Holden's Attitudes Toward Childhood and Adulthood in Salinger's, The Catcher in the Rye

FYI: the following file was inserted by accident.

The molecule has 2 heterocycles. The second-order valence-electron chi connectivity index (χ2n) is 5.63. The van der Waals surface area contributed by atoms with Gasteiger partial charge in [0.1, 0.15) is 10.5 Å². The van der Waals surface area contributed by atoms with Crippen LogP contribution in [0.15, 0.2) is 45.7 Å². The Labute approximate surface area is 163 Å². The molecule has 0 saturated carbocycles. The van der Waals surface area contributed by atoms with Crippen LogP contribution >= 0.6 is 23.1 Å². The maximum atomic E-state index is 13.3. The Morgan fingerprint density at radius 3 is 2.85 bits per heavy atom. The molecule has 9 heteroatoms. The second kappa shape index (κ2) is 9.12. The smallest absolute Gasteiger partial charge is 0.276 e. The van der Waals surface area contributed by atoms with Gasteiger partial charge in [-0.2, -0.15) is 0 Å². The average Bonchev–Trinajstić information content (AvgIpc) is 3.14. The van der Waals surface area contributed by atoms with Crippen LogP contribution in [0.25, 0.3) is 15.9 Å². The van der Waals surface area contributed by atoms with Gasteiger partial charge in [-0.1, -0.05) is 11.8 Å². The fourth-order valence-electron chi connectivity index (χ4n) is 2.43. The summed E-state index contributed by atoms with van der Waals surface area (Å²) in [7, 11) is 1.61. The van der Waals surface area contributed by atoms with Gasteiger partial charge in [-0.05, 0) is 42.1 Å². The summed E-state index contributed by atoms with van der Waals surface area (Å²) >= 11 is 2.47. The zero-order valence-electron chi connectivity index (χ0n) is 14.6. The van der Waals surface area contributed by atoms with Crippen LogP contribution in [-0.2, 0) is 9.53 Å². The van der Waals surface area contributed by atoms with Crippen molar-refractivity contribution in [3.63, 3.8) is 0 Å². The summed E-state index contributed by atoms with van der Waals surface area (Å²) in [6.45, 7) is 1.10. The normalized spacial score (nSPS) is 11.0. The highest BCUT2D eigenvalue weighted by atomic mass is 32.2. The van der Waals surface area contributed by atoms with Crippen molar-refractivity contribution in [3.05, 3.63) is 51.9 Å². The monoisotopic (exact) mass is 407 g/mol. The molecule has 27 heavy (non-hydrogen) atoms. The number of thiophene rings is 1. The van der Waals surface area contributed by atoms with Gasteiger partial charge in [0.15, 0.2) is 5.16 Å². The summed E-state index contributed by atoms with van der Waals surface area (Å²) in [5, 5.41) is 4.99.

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Holden Caulfield is the protagonist in the novel “The Catcher in the Rye”. In the book Holden hears a quote “The mark of the immature man is that he wants to die nobly for a cause, while the mark of a mature man is that he want to live humbly for one” (Salinger 188) which he embraces as he matures throughout the story. Holden’s opinions of childhood and adulthood change as he grows through experience. Throughout the story Holden emphasizes his love for childhood innocence. In a passage he says “The thing with kids is, if they want to grab for the golden ring, you have to let them do it, and not say anything.” (Salinger 211) This immediately points to his affinity for innocence and not having the limits of being and adult. The controversy is he loves innocence; Holden is not and acts far from innocent. His many problems and lack of help that follows, and his many responsibilities withdraw from his innocence. He enjoys the lack of self-awareness, the blindness to morality, and the sexual innocence of being a child with such obsession that he fails to see his own absence of tho...

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